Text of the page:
SINGAPORE - The total number of flights going through Changi Airport has reached one-third of pre-pandemic levels as Singapore's air hub continues its gradual recovery.
According to data from flight tracker FlightAware, the trailing seven-day average number of flights passing through the airport was 359 on Thursday (Dec 9). This was just over a third of the figure registered in the same period in 2019.
The first cases of Covid-19 was reported in China on Dec 31 that year.
The Changi figure also represents a 67.7 per cent increase on the total number of flights compared with the same period last year.
The figure covers all flights passing through Changi Airport, including commercial and cargo flights.
This was among data analysed in an online interactive graphic by The Straits Times about the state of the air hub. The data was compiled off information provided by FlightAware, OAG and Our World in Data.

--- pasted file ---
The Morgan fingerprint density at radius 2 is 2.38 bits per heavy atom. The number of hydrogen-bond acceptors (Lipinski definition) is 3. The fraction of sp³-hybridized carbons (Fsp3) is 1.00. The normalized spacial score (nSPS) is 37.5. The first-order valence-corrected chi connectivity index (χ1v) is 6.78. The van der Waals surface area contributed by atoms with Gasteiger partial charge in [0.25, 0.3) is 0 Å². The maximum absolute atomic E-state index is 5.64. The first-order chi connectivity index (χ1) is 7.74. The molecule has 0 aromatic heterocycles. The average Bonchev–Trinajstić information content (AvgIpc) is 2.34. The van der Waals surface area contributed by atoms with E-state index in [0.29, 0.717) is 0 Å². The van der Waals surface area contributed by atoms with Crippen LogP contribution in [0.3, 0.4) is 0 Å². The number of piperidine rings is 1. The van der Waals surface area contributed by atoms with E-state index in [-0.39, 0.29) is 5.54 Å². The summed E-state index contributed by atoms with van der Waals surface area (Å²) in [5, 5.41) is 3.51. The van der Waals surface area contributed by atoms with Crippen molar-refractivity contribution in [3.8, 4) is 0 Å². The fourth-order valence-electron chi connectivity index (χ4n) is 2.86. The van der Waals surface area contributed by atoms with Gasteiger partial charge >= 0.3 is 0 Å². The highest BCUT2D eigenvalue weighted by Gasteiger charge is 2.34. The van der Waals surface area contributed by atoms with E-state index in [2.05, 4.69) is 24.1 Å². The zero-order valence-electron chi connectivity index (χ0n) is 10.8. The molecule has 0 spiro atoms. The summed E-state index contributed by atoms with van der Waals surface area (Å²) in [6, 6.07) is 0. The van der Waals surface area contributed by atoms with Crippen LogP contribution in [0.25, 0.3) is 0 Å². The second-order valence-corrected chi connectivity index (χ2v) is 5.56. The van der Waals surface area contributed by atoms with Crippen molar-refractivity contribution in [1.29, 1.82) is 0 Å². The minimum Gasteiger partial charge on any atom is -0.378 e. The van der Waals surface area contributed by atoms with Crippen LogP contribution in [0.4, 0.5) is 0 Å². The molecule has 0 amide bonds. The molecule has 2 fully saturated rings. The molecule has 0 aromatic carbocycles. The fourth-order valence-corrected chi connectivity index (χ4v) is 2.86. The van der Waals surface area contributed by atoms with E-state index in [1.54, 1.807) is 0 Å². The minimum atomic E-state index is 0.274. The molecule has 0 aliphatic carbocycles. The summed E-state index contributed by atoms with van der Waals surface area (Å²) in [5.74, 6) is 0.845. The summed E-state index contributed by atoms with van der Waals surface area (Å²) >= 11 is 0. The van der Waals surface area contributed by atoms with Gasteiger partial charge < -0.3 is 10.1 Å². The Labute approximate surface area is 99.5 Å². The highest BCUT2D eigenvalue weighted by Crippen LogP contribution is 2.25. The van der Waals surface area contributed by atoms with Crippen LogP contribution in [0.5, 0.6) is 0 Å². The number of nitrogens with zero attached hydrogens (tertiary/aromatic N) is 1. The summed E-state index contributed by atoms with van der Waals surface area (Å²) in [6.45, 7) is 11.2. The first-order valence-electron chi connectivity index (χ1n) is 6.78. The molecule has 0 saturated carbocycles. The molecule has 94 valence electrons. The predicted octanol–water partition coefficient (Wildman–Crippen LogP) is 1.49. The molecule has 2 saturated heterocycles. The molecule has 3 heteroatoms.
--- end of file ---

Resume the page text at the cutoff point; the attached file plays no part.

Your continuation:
The airport's recovery in flight numbers has thus far been boosted by a booming number of freighter flights, which has surpassed pre-pandemic levels.
The number of commercial flights arriving and departing from the airport remains a fraction of what it was. But it has also grown in recent months, as airlines restart or increase flights in tandem with the opening of quarantine-free vaccinated travel lanes (VTLs).
The road to recovery remains rocky, however, and the emergence of the Covid-19 variant Omicron presents more obstacles.
Mr Mayur Patel, head of Asia at flight data and analytics provider OAG Aviation, said the recently imposed travel restrictions by several countries have resulted in additional Covid-19 testing requirements, creating further uncertainty.
Mr Patel noted that the VTLs have mainly targeted Singaporeans, expatriates and overseas travellers visiting their friends and relatives. This traffic is expected to peak towards January 2022 as the holiday season comes to an end.
"This will result in excess capacity on long-haul markets for which VTLs constitute a large portion of the capacity," said Mr Patel.
"As China remains closed, if the Omicron variant spreads, it will further delay the reopening and will result in prolonged recovery for both tourism and aviation sectors in the Asia-Pacific region."